On 21 May, at a DGB conference on employment for eastern Germany in Halle, Dieter Schulte stated that he was prepared to start talks on a revival of the employment alliance immediately and without preconditions. Mr Hundt of the BDA reacted sceptically but signalled preparedness for talks with trade unions and government, if no party would set preconditions.

At the beginning of June, the Social Democratic Party (SPD) reaffirmed its announcement of a new federal-level tripartite "alliance for employment and justice" in the event that it should come to power in the September elections. Furthermore, SPD party leaders have repeatedly announced that a future SPD Government would repeal the labour market reforms of the current conservative Kohl Government - especially the provisions on continued payment of remuneration in the event of sickness (DE9709131F), protection against dismissal, bad-weather allowances (DE9706215F) and reforms in the social security system.

Also at the beginning of June, Mr Schulte renewed demands for a pact for employment including binding job promises by employers and working time reductions. He also said that there was no chance of an employment alliance before the general elections. In an interview with the German news agency, dpa, Mr Schulte demanded the following elements in an employment alliance: the reduction of overtime; abolition of the so-called "620-DEM-jobs", which are not subject to social security contributions; the introduction of a general training tax (Ausbildungsabgabe) for companies which do not provide training, in the event that the mismatch in the vocational training market persists; and increased job options in services. As regards working time policy, the DGB leader repeated his demands for a 25-hour working week in the medium and long run.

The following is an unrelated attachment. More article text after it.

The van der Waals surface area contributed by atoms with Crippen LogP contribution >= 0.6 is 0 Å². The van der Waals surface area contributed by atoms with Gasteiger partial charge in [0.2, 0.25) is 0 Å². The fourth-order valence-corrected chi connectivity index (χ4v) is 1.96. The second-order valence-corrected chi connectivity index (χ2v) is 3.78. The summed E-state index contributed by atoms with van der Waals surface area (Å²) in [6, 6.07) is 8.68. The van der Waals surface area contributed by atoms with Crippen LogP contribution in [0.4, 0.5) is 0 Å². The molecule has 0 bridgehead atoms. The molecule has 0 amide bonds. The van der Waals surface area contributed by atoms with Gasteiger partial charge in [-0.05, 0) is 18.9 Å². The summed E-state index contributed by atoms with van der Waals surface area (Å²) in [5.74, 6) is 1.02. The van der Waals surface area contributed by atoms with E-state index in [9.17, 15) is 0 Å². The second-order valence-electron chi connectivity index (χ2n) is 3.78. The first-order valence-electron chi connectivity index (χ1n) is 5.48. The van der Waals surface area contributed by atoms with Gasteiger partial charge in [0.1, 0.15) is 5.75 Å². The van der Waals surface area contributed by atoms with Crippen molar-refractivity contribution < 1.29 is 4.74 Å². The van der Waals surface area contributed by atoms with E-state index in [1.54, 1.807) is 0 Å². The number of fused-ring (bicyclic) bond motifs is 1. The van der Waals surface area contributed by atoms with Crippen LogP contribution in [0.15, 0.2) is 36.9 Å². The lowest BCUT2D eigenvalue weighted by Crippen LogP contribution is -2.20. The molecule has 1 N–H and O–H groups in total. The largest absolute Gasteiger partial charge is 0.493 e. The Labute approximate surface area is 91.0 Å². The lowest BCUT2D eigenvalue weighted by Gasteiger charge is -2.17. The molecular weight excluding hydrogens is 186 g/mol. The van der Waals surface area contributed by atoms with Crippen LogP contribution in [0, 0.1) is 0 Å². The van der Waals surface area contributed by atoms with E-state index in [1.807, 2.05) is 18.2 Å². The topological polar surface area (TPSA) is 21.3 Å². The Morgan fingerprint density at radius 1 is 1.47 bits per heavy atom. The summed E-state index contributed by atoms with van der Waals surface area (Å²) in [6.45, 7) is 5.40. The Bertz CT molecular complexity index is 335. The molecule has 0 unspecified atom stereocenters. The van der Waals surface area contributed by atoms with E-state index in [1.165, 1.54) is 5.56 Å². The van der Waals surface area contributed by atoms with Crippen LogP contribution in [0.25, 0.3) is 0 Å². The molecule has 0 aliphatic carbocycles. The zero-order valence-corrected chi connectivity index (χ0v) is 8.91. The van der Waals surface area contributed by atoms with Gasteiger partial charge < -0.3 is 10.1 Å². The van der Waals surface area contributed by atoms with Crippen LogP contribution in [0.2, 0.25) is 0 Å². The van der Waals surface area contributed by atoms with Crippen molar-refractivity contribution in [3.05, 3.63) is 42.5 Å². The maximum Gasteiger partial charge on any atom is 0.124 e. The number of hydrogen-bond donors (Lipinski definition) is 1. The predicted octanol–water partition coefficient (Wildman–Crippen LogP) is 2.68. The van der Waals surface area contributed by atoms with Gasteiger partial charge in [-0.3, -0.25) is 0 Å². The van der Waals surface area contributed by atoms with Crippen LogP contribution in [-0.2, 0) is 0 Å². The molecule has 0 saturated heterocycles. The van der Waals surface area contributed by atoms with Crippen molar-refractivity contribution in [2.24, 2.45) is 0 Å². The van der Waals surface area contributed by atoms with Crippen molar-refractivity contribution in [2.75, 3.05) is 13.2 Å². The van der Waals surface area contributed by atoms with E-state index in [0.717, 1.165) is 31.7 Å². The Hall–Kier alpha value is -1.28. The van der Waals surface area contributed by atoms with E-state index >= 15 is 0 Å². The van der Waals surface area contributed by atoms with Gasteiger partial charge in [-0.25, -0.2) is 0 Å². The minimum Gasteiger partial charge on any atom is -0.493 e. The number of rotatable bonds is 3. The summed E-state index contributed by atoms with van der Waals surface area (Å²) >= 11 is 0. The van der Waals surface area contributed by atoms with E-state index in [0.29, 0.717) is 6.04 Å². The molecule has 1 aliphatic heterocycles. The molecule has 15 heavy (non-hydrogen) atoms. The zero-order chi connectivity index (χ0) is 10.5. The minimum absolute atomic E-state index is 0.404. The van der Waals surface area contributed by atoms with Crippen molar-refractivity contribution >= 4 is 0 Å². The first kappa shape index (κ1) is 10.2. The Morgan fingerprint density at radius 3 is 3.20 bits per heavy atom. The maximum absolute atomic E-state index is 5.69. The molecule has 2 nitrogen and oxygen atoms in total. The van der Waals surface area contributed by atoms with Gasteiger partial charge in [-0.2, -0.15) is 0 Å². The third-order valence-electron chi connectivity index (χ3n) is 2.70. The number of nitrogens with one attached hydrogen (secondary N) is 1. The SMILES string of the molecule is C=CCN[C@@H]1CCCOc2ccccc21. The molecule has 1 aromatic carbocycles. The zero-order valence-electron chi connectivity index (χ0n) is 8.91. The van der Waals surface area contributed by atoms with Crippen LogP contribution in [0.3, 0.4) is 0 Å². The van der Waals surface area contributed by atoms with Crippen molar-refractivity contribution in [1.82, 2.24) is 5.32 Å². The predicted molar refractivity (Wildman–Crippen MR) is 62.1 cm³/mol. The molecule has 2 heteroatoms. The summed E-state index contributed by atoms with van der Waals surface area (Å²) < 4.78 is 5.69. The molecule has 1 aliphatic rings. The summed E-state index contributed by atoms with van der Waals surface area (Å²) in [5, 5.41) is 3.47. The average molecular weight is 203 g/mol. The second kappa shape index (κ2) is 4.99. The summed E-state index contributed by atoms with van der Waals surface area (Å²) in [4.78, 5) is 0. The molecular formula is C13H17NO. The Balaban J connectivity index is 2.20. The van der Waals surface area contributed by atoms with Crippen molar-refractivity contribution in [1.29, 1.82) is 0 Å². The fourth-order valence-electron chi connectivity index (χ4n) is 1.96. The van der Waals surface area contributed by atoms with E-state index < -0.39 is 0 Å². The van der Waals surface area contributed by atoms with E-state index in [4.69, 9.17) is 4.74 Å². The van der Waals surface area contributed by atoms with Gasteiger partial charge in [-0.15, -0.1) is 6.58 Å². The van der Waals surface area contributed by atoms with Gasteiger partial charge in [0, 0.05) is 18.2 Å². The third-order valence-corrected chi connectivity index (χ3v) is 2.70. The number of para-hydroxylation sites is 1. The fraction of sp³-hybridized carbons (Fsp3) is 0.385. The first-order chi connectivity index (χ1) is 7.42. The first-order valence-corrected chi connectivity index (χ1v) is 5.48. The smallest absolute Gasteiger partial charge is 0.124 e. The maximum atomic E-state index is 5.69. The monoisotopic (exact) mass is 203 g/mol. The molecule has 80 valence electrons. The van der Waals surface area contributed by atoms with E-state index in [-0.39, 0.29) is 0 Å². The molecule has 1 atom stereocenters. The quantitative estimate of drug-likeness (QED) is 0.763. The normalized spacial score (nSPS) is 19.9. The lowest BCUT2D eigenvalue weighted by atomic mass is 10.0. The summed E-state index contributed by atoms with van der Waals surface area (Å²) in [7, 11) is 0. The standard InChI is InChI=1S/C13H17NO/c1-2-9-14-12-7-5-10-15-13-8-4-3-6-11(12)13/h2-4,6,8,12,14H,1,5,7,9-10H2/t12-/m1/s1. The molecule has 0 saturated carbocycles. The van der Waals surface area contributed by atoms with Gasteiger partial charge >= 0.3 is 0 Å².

Addressing Gerhard Schröder, the SPD candidate for chancellorship, IG Metall's chair, Klaus Zwickel, stated that a new employment alliance would not be possible without reduction in and redistribution of working time. Furthermore, any alliance must not restrict the trade unions' wage policy. IG Metall stated that it would not join an employment alliance if the current administration's legislative changes were not repealed.

BDA's Mr Hundt said that his organisation would be willing to participate in talks on an employment alliance at any time, but that the repeal of the labour market and social security reforms could not be a basis for a new employment alliance. The repeal would bring costs of several billion DEM and pose a threat to jobs. Hans Peter Stihl, DIHT president, demanded that there must not be an end to moderate wage policy. Furthermore, he rejected plans for a renewal of a federal-level employment alliance: "Employment alliances should be concluded where they belong - at company level." BDI's Mr Henkel signalled a willingness to participate in top-level tripartite talks, but excluded the possibility of binding employment targets in tripartite or collective agreements. He could not make biding promises on jobs on behalf of BDI's 82,000 member companies. This would be possible in a planned economy but not in a market economy.


Many industrial relations researchers, as well as officials of the trade unions and the political parties, long to (re)turn to the apparent security of tripartite decision-making as a means of governance for the entire economy. However, as the historic record - from the concerted action of the 1970s to the Employment Alliance in 1996 (DE9702202F) to the Employment Alliance for eastern Germany - shows, national-level tripartism in Germany is anything but a success story. Ironically, the Bavaria n employment alliance, with the participation and guidance of the region's conservative Christian-Social government, is the only regional-level employment alliance to survive the Employment Alliance of 1996 (TN9710201S).